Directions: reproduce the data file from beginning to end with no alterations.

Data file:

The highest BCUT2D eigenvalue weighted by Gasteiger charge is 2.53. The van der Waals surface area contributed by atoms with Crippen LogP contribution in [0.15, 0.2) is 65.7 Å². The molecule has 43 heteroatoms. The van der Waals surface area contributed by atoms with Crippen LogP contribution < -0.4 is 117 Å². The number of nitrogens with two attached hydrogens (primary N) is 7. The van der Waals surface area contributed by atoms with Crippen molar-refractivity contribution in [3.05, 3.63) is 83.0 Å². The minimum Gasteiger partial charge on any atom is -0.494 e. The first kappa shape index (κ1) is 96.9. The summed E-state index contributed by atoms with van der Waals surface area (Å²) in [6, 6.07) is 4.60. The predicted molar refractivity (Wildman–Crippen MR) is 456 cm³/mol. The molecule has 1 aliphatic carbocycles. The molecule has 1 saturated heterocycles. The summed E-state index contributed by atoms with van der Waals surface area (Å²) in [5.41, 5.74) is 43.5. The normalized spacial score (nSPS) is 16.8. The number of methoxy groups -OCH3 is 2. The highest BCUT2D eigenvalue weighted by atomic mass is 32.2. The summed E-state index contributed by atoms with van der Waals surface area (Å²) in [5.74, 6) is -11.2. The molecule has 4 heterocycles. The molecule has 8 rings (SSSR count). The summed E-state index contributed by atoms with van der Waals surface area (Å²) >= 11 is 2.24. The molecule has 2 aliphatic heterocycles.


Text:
The highest BCUT2D eigenvalue weighted by Gasteiger charge is 2.53. The van der Waals surface area contributed by atoms with Crippen LogP contribution in [0.15, 0.2) is 65.7 Å². The molecule has 43 heteroatoms. The van der Waals surface area contributed by atoms with Crippen LogP contribution < -0.4 is 117 Å². The number of nitrogens with two attached hydrogens (primary N) is 7. The van der Waals surface area contributed by atoms with Crippen molar-refractivity contribution in [3.05, 3.63) is 83.0 Å². The minimum Gasteiger partial charge on any atom is -0.494 e. The first kappa shape index (κ1) is 96.9. The summed E-state index contributed by atoms with van der Waals surface area (Å²) in [6, 6.07) is 4.60. The predicted molar refractivity (Wildman–Crippen MR) is 456 cm³/mol. The molecule has 1 aliphatic carbocycles. The molecule has 1 saturated heterocycles. The summed E-state index contributed by atoms with van der Waals surface area (Å²) in [5.41, 5.74) is 43.5. The normalized spacial score (nSPS) is 16.8. The number of methoxy groups -OCH3 is 2. The highest BCUT2D eigenvalue weighted by atomic mass is 32.2. The summed E-state index contributed by atoms with van der Waals surface area (Å²) in [5.74, 6) is -11.2. The molecule has 4 heterocycles. The molecule has 8 rings (SSSR count). The summed E-state index contributed by atoms with van der Waals surface area (Å²) >= 11 is 2.24. The molecule has 2 aliphatic heterocycles.